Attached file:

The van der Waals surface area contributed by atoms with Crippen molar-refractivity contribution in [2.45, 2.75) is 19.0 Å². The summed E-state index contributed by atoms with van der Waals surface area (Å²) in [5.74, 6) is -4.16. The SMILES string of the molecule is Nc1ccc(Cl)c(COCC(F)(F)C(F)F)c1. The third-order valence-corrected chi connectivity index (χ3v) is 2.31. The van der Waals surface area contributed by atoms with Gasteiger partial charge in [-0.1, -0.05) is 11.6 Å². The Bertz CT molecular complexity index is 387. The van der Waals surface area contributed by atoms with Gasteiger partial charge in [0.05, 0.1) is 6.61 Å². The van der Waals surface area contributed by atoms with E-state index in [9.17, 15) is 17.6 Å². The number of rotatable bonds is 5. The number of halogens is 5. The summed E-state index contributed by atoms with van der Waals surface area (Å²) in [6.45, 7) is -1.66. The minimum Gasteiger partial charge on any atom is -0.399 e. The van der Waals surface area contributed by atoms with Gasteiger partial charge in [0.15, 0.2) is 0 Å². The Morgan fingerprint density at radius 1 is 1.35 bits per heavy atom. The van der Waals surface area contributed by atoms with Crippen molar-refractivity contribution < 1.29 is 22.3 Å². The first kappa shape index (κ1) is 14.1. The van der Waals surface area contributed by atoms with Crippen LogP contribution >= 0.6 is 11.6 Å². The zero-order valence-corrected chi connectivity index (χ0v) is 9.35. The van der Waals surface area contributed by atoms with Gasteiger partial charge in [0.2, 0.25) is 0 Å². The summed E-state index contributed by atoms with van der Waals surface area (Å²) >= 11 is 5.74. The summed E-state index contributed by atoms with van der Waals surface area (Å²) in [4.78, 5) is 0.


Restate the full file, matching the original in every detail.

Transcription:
The van der Waals surface area contributed by atoms with Crippen molar-refractivity contribution in [2.45, 2.75) is 19.0 Å². The summed E-state index contributed by atoms with van der Waals surface area (Å²) in [5.74, 6) is -4.16. The SMILES string of the molecule is Nc1ccc(Cl)c(COCC(F)(F)C(F)F)c1. The third-order valence-corrected chi connectivity index (χ3v) is 2.31. The van der Waals surface area contributed by atoms with Gasteiger partial charge in [-0.1, -0.05) is 11.6 Å². The Bertz CT molecular complexity index is 387. The van der Waals surface area contributed by atoms with Gasteiger partial charge in [0.05, 0.1) is 6.61 Å². The van der Waals surface area contributed by atoms with E-state index in [9.17, 15) is 17.6 Å². The number of rotatable bonds is 5. The number of halogens is 5. The summed E-state index contributed by atoms with van der Waals surface area (Å²) in [6.45, 7) is -1.66. The minimum Gasteiger partial charge on any atom is -0.399 e. The van der Waals surface area contributed by atoms with Gasteiger partial charge in [0.15, 0.2) is 0 Å². The Morgan fingerprint density at radius 1 is 1.35 bits per heavy atom. The van der Waals surface area contributed by atoms with Crippen molar-refractivity contribution < 1.29 is 22.3 Å². The first kappa shape index (κ1) is 14.1. The van der Waals surface area contributed by atoms with Crippen LogP contribution >= 0.6 is 11.6 Å². The zero-order valence-corrected chi connectivity index (χ0v) is 9.35. The van der Waals surface area contributed by atoms with Gasteiger partial charge in [0.2, 0.25) is 0 Å². The summed E-state index contributed by atoms with van der Waals surface area (Å²) >= 11 is 5.74. The summed E-state index contributed by atoms with van der Waals surface area (Å²) in [4.78, 5) is 0.